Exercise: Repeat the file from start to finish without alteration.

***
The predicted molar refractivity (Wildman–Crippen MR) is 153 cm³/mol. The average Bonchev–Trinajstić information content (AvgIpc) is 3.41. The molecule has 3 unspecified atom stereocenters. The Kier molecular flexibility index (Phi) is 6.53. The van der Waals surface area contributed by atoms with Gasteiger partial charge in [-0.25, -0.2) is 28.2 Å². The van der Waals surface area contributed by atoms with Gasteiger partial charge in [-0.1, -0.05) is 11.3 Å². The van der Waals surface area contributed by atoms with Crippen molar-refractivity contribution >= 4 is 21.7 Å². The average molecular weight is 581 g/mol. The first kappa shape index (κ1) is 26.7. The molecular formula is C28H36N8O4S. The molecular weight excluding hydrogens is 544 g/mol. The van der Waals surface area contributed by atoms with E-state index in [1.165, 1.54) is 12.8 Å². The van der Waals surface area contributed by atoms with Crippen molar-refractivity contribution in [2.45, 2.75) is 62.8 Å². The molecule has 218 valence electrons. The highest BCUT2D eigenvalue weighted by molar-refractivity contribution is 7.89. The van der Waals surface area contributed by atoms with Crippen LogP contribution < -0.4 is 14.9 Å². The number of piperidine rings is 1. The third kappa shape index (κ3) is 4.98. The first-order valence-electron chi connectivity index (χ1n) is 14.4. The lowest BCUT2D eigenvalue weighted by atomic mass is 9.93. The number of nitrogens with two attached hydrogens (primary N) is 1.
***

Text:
The predicted molar refractivity (Wildman–Crippen MR) is 153 cm³/mol. The average Bonchev–Trinajstić information content (AvgIpc) is 3.41. The molecule has 3 unspecified atom stereocenters. The Kier molecular flexibility index (Phi) is 6.53. The van der Waals surface area contributed by atoms with Gasteiger partial charge in [-0.25, -0.2) is 28.2 Å². The van der Waals surface area contributed by atoms with Gasteiger partial charge in [-0.1, -0.05) is 11.3 Å². The van der Waals surface area contributed by atoms with Crippen molar-refractivity contribution >= 4 is 21.7 Å². The average molecular weight is 581 g/mol. The first kappa shape index (κ1) is 26.7. The molecular formula is C28H36N8O4S. The molecular weight excluding hydrogens is 544 g/mol. The van der Waals surface area contributed by atoms with E-state index in [1.165, 1.54) is 12.8 Å². The van der Waals surface area contributed by atoms with Crippen molar-refractivity contribution in [2.45, 2.75) is 62.8 Å². The molecule has 218 valence electrons. The highest BCUT2D eigenvalue weighted by molar-refractivity contribution is 7.89. The van der Waals surface area contributed by atoms with Crippen LogP contribution < -0.4 is 14.9 Å². The number of piperidine rings is 1. The third kappa shape index (κ3) is 4.98. The first-order valence-electron chi connectivity index (χ1n) is 14.4. The lowest BCUT2D eigenvalue weighted by atomic mass is 9.93. The number of nitrogens with two attached hydrogens (primary N) is 1.